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  #1  
Old 07-24-2008, 08:22 PM
Rachel B. Posner's Avatar
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Default bloatware

There's an article in today's NYTimes titled, "Exorcise the Demons That Come Preinstalled," referring to all the "bloatware" or "cr@pware" that comes pre-installed on most new computers these days.

Will this be a problem with the new laptop I get next month? TIA
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  #2  
Old 07-24-2008, 08:41 PM
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As the person working on the configuration right now, I can give you the short answer.

No.

Office, some basic utilities, and the vendor-specific applications are just about all that's on there.
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Old 07-24-2008, 09:57 PM
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The article is also a bit disingenuous when they claim that Macs don't have extra trial software...

No trial software on Macs... except of course for that trial copy of Office 2004 for the Mac, OmniOutliner, and the trial copy of the iWork suite, etc... Yep, no trial software at all...

But yes, as Russell says we do build the configuration for the Drew machines from scratch with a fresh installation of Windows.
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  #4  
Old 07-25-2008, 07:53 AM
Benjamin K. Tokarski
 
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pretty exciting stuff!
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  #5  
Old 07-25-2008, 10:54 AM
Daniel M. Lawson
 
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Quote:
Originally Posted by E. Axel Larsson
The article is also a bit disingenuous when they claim that Macs don't have extra trial software...

No trial software on Macs... except of course for that trial copy of Office 2004 for the Mac, OmniOutliner, and the trial copy of the iWork suite, etc... Yep, no trial software at all...

While the specifics vary from time to time (I've never gotten a trial copy of OmniOutliner with a new Mac, but I did get the other two on all four of the new Macs I've used over the years), you are absolutely right. I must say that I find the bloatware on a new Mac to be far less obtrusive and irritating than on the typical new Windows machine (but it's been a few years since I bought a new Windows machine, so I could just be out of date), but the difference is definitely one of degree, not of overall presence.

Drew does its students a real service by making the HD image on Drew laptops without useless bloatware!
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Old 07-25-2008, 10:55 AM
Daniel M. Lawson
 
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Quote:
Originally Posted by Russell W. Sprague
As the person working on the configuration right now, I can give you the short answer.

No.

Office, some basic utilities, and the vendor-specific applications are just about all that's on there.

Out of curiosity, Russell, what do you mean by "the vendor-specific applications" ?
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  #7  
Old 07-25-2008, 11:18 AM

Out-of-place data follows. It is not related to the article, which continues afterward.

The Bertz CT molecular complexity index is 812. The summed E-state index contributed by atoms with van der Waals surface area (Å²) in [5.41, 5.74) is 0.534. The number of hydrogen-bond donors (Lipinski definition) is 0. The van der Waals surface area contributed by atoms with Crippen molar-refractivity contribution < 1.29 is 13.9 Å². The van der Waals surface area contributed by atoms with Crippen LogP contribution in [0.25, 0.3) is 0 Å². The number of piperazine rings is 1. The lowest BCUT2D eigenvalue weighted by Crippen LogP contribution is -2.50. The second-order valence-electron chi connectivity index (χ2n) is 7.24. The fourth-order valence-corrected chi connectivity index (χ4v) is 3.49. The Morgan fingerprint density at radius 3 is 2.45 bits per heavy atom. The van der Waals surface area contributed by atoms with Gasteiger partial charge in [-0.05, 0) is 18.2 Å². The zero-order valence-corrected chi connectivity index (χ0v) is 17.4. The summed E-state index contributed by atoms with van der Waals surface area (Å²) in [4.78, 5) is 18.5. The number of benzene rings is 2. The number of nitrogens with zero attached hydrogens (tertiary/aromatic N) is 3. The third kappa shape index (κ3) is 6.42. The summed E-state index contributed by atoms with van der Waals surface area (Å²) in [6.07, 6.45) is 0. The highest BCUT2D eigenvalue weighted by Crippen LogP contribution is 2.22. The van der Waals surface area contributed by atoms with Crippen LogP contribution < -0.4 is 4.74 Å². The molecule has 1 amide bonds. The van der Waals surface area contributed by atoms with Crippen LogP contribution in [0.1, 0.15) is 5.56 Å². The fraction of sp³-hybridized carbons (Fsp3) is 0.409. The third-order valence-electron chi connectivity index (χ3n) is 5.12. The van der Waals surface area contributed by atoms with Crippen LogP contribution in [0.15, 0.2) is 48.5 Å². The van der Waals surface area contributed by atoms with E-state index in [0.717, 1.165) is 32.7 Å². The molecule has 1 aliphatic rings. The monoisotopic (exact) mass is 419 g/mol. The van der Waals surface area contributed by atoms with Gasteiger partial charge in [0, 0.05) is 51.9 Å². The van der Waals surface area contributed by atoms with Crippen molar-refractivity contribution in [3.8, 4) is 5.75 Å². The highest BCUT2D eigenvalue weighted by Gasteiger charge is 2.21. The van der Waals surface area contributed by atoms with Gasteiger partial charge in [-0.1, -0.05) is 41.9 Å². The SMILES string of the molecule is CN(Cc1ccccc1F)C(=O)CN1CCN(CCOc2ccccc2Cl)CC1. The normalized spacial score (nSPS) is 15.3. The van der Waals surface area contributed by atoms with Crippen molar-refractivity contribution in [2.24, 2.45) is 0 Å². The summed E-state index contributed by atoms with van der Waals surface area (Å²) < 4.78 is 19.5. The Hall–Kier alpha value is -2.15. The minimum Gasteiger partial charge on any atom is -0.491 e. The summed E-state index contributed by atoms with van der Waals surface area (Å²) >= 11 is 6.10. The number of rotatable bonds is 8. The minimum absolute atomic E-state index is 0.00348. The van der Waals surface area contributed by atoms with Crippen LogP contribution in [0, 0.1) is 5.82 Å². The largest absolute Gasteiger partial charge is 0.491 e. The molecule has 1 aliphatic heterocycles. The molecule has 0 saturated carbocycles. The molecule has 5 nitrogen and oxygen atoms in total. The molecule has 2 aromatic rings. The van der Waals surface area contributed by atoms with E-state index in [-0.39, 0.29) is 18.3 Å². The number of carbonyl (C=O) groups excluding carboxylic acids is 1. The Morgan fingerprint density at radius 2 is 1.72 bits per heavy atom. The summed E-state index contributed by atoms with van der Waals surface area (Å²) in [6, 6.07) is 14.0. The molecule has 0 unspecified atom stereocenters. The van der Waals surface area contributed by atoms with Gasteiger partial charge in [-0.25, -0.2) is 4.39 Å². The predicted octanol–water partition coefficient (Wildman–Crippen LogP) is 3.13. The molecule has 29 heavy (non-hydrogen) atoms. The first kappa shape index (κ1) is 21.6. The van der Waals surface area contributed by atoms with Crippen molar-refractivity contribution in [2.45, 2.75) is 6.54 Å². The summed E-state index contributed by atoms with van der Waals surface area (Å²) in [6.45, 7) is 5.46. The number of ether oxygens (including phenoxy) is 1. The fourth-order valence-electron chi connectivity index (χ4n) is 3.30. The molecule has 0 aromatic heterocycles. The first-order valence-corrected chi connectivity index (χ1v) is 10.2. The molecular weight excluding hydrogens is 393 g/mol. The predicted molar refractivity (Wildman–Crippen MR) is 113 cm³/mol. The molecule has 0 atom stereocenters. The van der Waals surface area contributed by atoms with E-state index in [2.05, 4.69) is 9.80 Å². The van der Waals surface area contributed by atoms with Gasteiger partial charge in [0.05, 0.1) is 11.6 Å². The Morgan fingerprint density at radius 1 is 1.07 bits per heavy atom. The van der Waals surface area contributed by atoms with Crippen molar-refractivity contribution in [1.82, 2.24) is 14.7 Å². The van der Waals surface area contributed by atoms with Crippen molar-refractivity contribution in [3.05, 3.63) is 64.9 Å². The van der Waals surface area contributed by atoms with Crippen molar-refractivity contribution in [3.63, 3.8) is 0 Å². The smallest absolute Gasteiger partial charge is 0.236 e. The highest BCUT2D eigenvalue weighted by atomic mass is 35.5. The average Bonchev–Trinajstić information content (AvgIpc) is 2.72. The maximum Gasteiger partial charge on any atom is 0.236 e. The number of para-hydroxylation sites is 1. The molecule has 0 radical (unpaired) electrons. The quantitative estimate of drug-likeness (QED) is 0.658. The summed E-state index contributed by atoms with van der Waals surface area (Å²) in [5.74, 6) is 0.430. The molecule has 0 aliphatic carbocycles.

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Vendor specific applications on the ThinkPad T400 and X61 Tablet include ThinkVantage Productivity Center, Access Connections, and Rescue and Recovery, to name a few.
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  #8  
Old 07-25-2008, 01:54 PM
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Quote:
Originally Posted by Rachel B. Posner
There's an article in today's NYTimes titled, "Exorcise the Demons That Come Preinstalled," referring to all the "bloatware" or "cr@pware" that comes pre-installed on most new computers these days.

As good as the New York Times may be when it comes to world and US news, I have yet to read an article in the Times about computing that doesn't devolve into an Apple commercial in the first few paragraphs. This one is my favorite, Windows Could Use a Rush of Fresh Air. For anyone who knows anything about the development of Windows and the history of the PC, the article is a poorly researched subjective piece of garbage. I don't understand what's going on at the Times when it publishes these technology articles, they end up being poorly researched, full of inaccuracies, and end with "well what you should really be doing is switching to Mac!" Maybe Steve Jobs is a big shareholder there?
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Old 07-25-2008, 04:02 PM
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Quote:
Originally Posted by Daniel M. Lawson
While the specifics vary from time to time (I've never gotten a trial copy of OmniOutliner with a new Mac, but I did get the other two on all four of the new Macs I've used over the years), you are absolutely right. I must say that I find the bloatware on a new Mac to be far less obtrusive and irritating than on the typical new Windows machine (but it's been a few years since I bought a new Windows machine, so I could just be out of date), but the difference is definitely one of degree, not of overall presence.

Drew does its students a real service by making the HD image on Drew laptops without useless bloatware!

It's also worth noting that as a business-class laptop, the standard ThinkPad configuration we get from the factory is largely free of bloatware (the only possible exception is a trial version of a virus scanner). This is one of the many reasons we specify and support business-class laptops.
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  #10  
Old 07-26-2008, 11:57 AM
Benjamin K. Tokarski
 
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soo.. the laptop comes with a trial of a virus scanner? or can we just put our own?

I use eset nod32 smart security, I really like it! It uses very little of the computers resources.. very protective.
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